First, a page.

And who cares if it'll cost you $19 to see the stars?
The stars, of course, are only a tiny part of the story. To illustrate how vastly complicated her museum is, Ellen Futter likes to recount the directions her staff gives visitors seeking a particular exhibit: "To get to the Star of India diamond, you might say, 'Go through Asia, past the redwood, down the stairs by the Haida canoe, through human biology, and hang a right at the meteorites,' " she says during a conversation in the third-floor turret office down past the Eastern woodlands, just off the primates. "It always reminds me of the line in Peter Pan describing how to get to Neverland: 'Second star to the right and straight on till morning.' "
To use a somewhat more earthbound analogy, one might think of the museum as an archaeological dig in which the history of the natural sciences is stratified. Teddy Roosevelt contributed animal trophies bagged during African safaris, while J. P. Morgan donated Tiffany gems. Margaret Mead returned from the South Seas to her headquarters here. The story of the great museum-funded anthropological and geological expeditions is written in its vast collections, only a small sliver of which is on view at any one time. The rest resides in storage units throughout 24 buildings on the twenty-acre complex. The collections comprise, among many other things, 18 million insects; 900,000 birds, including Harry Houdini's stuffed gray parrot; the world's most important set of petrified mammal bones; some 2 million anthropological artifacts, the majority of them from the Americas; twin dinosaur fossils named Sid and Nancy; the microbiology department's pair of cryogenic vats named Adam and Eve that will house frozen tissue samples; a recently acquired collection of 5,000 leeches; and such curios as a giant sunfish donated by novelist Zane Grey, and Jumbo the Elephant, bequeathed by P. T. Barnum.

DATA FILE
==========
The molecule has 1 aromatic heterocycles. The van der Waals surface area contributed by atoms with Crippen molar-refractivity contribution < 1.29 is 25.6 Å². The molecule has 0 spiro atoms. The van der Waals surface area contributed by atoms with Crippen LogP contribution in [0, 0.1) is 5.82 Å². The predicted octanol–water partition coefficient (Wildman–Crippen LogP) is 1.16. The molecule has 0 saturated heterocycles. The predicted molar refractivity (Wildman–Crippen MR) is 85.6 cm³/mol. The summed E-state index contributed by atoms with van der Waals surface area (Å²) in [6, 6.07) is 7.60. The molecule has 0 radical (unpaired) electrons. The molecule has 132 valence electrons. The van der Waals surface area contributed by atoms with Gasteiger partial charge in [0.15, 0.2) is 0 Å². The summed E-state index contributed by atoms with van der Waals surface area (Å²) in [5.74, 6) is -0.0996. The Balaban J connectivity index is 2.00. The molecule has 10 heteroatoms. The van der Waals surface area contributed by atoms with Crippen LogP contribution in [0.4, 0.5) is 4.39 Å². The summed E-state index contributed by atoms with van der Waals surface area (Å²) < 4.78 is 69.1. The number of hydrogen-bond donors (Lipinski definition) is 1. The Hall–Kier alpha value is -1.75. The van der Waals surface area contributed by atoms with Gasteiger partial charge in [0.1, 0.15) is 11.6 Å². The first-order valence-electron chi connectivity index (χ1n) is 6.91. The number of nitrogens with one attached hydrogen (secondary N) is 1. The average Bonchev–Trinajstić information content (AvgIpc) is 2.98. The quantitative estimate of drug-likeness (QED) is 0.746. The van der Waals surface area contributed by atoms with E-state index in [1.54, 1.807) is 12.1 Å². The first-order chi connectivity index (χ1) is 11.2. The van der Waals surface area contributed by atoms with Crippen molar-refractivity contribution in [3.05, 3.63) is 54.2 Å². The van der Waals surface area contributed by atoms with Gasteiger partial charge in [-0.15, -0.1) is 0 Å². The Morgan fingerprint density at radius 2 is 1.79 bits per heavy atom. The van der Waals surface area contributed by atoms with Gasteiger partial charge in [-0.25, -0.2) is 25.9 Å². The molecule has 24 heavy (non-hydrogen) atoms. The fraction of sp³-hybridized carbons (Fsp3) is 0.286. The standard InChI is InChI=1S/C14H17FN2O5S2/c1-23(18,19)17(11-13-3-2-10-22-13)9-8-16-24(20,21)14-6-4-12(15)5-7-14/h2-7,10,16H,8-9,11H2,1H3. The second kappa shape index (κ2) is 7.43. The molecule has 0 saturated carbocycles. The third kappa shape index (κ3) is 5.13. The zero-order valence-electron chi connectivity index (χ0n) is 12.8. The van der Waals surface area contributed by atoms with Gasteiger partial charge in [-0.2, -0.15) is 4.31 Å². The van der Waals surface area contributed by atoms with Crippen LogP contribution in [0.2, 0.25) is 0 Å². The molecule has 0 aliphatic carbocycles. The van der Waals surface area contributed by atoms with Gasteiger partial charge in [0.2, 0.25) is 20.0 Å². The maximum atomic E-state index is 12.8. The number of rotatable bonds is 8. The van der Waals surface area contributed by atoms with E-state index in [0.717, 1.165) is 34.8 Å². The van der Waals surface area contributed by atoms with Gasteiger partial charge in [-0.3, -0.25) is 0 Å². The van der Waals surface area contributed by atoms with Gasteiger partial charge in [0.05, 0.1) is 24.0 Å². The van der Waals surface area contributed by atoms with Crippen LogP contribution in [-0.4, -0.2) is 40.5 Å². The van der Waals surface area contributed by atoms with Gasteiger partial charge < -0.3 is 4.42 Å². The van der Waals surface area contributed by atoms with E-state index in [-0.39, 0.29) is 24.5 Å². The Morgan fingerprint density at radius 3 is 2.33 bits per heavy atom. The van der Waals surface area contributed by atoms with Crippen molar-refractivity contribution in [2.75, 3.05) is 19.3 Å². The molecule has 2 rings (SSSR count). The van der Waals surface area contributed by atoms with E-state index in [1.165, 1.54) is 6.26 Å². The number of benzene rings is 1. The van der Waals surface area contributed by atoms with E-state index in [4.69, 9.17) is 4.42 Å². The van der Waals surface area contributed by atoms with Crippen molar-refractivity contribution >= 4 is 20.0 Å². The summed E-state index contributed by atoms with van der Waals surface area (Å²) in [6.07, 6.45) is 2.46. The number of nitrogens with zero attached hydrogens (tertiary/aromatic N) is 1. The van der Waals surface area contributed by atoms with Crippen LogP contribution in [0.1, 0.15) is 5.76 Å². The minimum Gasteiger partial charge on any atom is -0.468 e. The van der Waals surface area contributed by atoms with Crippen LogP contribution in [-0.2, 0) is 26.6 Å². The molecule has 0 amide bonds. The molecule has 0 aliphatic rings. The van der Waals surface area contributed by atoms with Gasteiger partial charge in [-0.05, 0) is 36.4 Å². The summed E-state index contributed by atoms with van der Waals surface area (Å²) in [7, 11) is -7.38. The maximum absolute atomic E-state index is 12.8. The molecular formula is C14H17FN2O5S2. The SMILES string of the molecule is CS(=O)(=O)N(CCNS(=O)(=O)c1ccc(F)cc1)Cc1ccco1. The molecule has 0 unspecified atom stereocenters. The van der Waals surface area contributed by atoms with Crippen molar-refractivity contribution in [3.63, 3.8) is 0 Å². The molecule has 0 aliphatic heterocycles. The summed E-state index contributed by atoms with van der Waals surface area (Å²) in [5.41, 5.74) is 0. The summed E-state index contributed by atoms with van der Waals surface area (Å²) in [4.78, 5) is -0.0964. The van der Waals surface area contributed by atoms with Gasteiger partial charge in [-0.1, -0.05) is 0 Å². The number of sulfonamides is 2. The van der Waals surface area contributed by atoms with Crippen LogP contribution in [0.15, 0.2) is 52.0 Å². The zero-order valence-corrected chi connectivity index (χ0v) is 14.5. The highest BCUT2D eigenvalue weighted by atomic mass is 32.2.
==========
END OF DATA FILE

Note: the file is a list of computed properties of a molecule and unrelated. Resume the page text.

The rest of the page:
But in truth, many of the exhibitions -- beloved of generations of museumgoers -- might as well be in storage for all the attention they receive today. It would be easy to establish a thematic link -- say, with signage -- between the dusty totem poles in the Hall of the Northwest Coast Indians, the dioramas in the Akeley Hall of African Mammals, and the popular Hall of Biodiversity. Instead, the hyped new exhibits are roamed by weekend "Explainers" and get special tours -- while some of the older ones suffer from disuse.
Meanwhile, amid these artifacts, science goes on. The Museum of Natural History is also a research institution, with enough tenured curators to staff a medium-size college and laboratories where scientists pursue studies ranging from the evolutionary links between birds and dinosaurs to the microbiology of dragonfly DNA.
Futter hasn't focused on remaking and rationalizing the whole institution -- it's too vast, too cacophonous for that, and besides, she's not a scientist. Rather, she's worked to bring the museum into the mainstream of the city's life. A skilled fund-raiser, she has made the place corporate-friendly and loaded the board of trustees with activist members, including Harry P. Kamen, former CEO of MetLife; Alan "Ace" Greenberg, chairman of Bear Stearns; and David H. Komansky, CEO of Merrill Lynch. Since she took over in 1993, attendance has increased, and the endowment has nearly doubled.